The Evolving Southern Gothic: Traditions of Racial, Gender, and Sexual Horror in the Imagined American South
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In this dissertation, “The Evolving Southern Gothic: Traditions of Racial, Gender, and Sexual Horror in the Imagined American South,” I advocate a reclaiming of the Gothic as a critical lens for study of literature set in the American South. The term “Southern Gothic” is one that has been maligned by a some scholars who suggest it is too-readily applied to the region’s literature; however, because Gothic tropes—including grotesque figures, haunted houses, ghosts, and vampires—have enjoyed increasing popularity in literature and film about the American South over the past eighty years, it is imperative to theorize more fully the effects of this modal/regional pairing. Oftentimes, the Gothic is invoked to convey the oppressiveness of corrupt establishments or ideologies; it is little surprise, then, that when it is applied to a region with a unique history of slavery, lynching and prolonged segregation, the Southern Gothic frequently works to undercut institutionalized racism. However, the strategic ways in which Southern Gothic texts tend to link race to issues of gender and sexuality are rather more unexpected. Examining the trajectory of this repeated connection between race, gender, and sexuality in a variety of “Southern Gothic” texts from 1930 to the present, I argue that as opposed to simply rehashing the brutal racism of a Civil War or Jim Crow-era South, authors and filmmakers have used this literary mode not only to highlight the constructedness of racial caste systems, gender and sexual norms, and Southern exceptionalism but also to critique the often violent means through which these divisions are manufactured and upheld.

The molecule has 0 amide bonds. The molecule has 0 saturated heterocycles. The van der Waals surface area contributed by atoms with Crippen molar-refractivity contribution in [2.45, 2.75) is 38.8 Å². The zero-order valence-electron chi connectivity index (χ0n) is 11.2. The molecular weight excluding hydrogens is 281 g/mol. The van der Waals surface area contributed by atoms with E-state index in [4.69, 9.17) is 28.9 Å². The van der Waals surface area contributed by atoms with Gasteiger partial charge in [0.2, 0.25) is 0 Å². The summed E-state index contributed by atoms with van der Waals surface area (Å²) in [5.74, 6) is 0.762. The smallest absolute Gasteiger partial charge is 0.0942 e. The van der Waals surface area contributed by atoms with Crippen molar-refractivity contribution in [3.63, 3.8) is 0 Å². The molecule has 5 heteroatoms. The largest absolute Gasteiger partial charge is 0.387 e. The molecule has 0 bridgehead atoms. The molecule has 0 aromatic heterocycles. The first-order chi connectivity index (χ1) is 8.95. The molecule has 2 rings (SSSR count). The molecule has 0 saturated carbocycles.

Cothren, Claire Renae (2015). The Evolving Southern Gothic: Traditions of Racial, Gender, and Sexual Horror in the Imagined American South. Doctoral dissertation, Texas A & M University. Available electronically from